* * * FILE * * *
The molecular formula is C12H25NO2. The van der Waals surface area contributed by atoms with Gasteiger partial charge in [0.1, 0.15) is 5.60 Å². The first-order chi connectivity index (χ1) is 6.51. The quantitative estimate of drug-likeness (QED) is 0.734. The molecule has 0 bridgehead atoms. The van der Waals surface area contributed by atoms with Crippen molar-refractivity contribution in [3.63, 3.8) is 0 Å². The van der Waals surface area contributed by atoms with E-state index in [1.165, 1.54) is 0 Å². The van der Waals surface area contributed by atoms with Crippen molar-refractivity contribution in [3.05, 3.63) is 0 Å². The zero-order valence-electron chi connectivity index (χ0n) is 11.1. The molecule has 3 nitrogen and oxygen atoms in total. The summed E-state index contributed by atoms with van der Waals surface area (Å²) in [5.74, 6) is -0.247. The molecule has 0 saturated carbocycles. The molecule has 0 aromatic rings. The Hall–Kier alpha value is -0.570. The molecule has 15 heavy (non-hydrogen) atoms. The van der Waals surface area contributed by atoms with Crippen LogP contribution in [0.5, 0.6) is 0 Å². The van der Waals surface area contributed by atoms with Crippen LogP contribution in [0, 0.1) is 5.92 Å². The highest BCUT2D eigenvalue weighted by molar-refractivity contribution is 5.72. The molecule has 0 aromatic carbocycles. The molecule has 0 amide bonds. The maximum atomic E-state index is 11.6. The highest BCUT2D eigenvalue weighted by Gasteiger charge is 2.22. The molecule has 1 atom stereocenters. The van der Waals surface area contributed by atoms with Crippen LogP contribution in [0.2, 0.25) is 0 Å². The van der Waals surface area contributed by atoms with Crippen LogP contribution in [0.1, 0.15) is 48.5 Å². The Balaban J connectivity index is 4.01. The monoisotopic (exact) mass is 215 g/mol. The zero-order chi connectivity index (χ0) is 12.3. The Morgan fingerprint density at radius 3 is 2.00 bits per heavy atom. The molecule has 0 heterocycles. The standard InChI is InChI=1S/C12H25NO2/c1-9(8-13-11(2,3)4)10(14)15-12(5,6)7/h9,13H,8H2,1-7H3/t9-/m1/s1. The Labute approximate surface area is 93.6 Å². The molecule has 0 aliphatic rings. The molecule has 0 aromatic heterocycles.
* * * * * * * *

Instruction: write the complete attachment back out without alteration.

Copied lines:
The molecular formula is C12H25NO2. The van der Waals surface area contributed by atoms with Gasteiger partial charge in [0.1, 0.15) is 5.60 Å². The first-order chi connectivity index (χ1) is 6.51. The quantitative estimate of drug-likeness (QED) is 0.734. The molecule has 0 bridgehead atoms. The van der Waals surface area contributed by atoms with Crippen molar-refractivity contribution in [3.63, 3.8) is 0 Å². The van der Waals surface area contributed by atoms with E-state index in [1.165, 1.54) is 0 Å². The van der Waals surface area contributed by atoms with Crippen molar-refractivity contribution in [3.05, 3.63) is 0 Å². The zero-order valence-electron chi connectivity index (χ0n) is 11.1. The molecule has 3 nitrogen and oxygen atoms in total. The summed E-state index contributed by atoms with van der Waals surface area (Å²) in [5.74, 6) is -0.247. The molecule has 0 saturated carbocycles. The molecule has 0 aromatic rings. The Hall–Kier alpha value is -0.570. The molecule has 15 heavy (non-hydrogen) atoms. The van der Waals surface area contributed by atoms with Crippen LogP contribution in [0.5, 0.6) is 0 Å². The van der Waals surface area contributed by atoms with Crippen LogP contribution in [0, 0.1) is 5.92 Å². The highest BCUT2D eigenvalue weighted by molar-refractivity contribution is 5.72. The molecule has 0 aromatic carbocycles. The molecule has 0 amide bonds. The maximum atomic E-state index is 11.6. The highest BCUT2D eigenvalue weighted by Gasteiger charge is 2.22. The molecule has 1 atom stereocenters. The van der Waals surface area contributed by atoms with Crippen LogP contribution in [0.2, 0.25) is 0 Å². The van der Waals surface area contributed by atoms with Crippen LogP contribution in [0.1, 0.15) is 48.5 Å². The Balaban J connectivity index is 4.01. The monoisotopic (exact) mass is 215 g/mol. The zero-order chi connectivity index (χ0) is 12.3. The Morgan fingerprint density at radius 3 is 2.00 bits per heavy atom. The molecule has 0 heterocycles. The standard InChI is InChI=1S/C12H25NO2/c1-9(8-13-11(2,3)4)10(14)15-12(5,6)7/h9,13H,8H2,1-7H3/t9-/m1/s1. The Labute approximate surface area is 93.6 Å². The molecule has 0 aliphatic rings. The molecule has 0 aromatic heterocycles.